In 1969, parents of Mississippi black children brought suit to revoke tax-exemption status for non-profit segregation academies (Green v. Connally). They won a temporary injunction in the D.C. Circuit in early 1970 and the suit in June 1971. The United States government appealed to the Supreme Court, where the lower court's decision was summarily affirmed in Coit v. Green (1971). Meanwhile, on July 10, 1970, the Internal Revenue Service announced it could "no longer legally justify allowing tax-exempt status to private schools which practice racial discrimination." For a school to get or keep its tax-exempt status, it would have to publish a policy of non-discrimination and not practice overt discrimination. Many schools simply refused. A decade later, similarly aggrieved appellees argued again in Allen v. Wright (1983) that the standards were too low. The appellees had asserted that "there are more than 3,500 racially segregated private academies operating in the country having a total enrollment of more than 750,000 children." The court considered whether the parents standing to sue, and concluded not, because they did not allege that they or their children had applied to, been discouraged from applying to, or been denied admission to any private school or schools. Specifically, it ruled that citizens do not have standing to sue a federal government agency based on the influence that the agency's determinations might have on third parties (such as private schools). The judges noted the parents were in the posture of disappointed observers of the governmental process. The IRS would continue to enforce the regulations it had promulgated in 1970. Any school that was not tax-exempt in this period was likely a segregation academy, the standard for non-discrimination being low. Not many of the 3,500 appear in lists, if there were 3,500. After 1983, any school named in a judgement or IRS document in this period absolutely was. Many schools did not regain tax-exempt status until the 1990s.
Virginia was an early adopter of techniques to establish and finance segregation academies. Virginia was first to respond to Brown with the establishment of segregation academies and first to be told in federal court that segregation academies were unconstitutional (Runyon v. McCrary (1976)), leading to their decline. The state was a bellwether for other states. Eventually, five states—Alabama, Georgia, Mississippi, South Carolina and Virginia—defied the court's decision in Brown by 1970. Segregated private schools lost their tax-exempt status in Coit v. Green (1971). Between 1961 and 1971, non-Catholic Christian schools doubled their enrollments nationally. By 1969, 300,000 of 7,400,000 white students attended segregated school in eleven southern states.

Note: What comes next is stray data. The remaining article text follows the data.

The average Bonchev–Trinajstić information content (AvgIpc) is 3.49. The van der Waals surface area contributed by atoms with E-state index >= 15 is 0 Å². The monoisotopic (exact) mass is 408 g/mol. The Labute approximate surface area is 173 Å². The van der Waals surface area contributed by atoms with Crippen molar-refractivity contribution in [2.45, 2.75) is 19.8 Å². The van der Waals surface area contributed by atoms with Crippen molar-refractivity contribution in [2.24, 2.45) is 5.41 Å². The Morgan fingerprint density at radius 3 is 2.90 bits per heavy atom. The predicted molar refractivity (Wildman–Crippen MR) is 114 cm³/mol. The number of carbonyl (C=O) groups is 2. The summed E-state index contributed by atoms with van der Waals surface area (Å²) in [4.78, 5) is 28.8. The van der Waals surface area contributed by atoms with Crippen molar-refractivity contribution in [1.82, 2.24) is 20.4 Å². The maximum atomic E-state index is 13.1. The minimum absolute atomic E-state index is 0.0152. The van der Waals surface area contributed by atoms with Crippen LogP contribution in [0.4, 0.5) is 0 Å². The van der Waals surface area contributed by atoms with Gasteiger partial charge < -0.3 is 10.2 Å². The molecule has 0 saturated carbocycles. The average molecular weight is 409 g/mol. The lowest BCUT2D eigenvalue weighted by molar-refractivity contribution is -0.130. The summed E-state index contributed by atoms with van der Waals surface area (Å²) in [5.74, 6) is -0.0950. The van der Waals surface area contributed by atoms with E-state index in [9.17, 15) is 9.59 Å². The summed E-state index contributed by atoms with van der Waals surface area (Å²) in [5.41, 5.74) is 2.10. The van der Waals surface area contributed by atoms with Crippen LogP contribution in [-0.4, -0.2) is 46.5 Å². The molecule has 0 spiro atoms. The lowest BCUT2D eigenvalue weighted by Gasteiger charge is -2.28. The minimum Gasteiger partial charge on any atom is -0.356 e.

In Virginia, segregation academies were part of a policy of massive resistance declared by U.S. Senator Harry F. Byrd, Sr. He worked to unite other white Virginia politicians and leaders in taking action to prevent school desegregation after the Brown v. Board of Education Supreme Court ruling in 1954.
In its September/October 1956 special session, the Virginia General Assembly passed a series of laws known as the Stanley plan to implement massive resistance. In January, Virginia's voters had approved an amendment to the state constitution to allow tuition grants to parents enrolling their children in private schools. Part of the Stanley plan established tuition grants program, which allowed parents who refused to allow their children to attend desegregated schools funding so each could attend a private school of choice. In practice, this meant state support of newly established all-white private schools which became known as "segregation academies".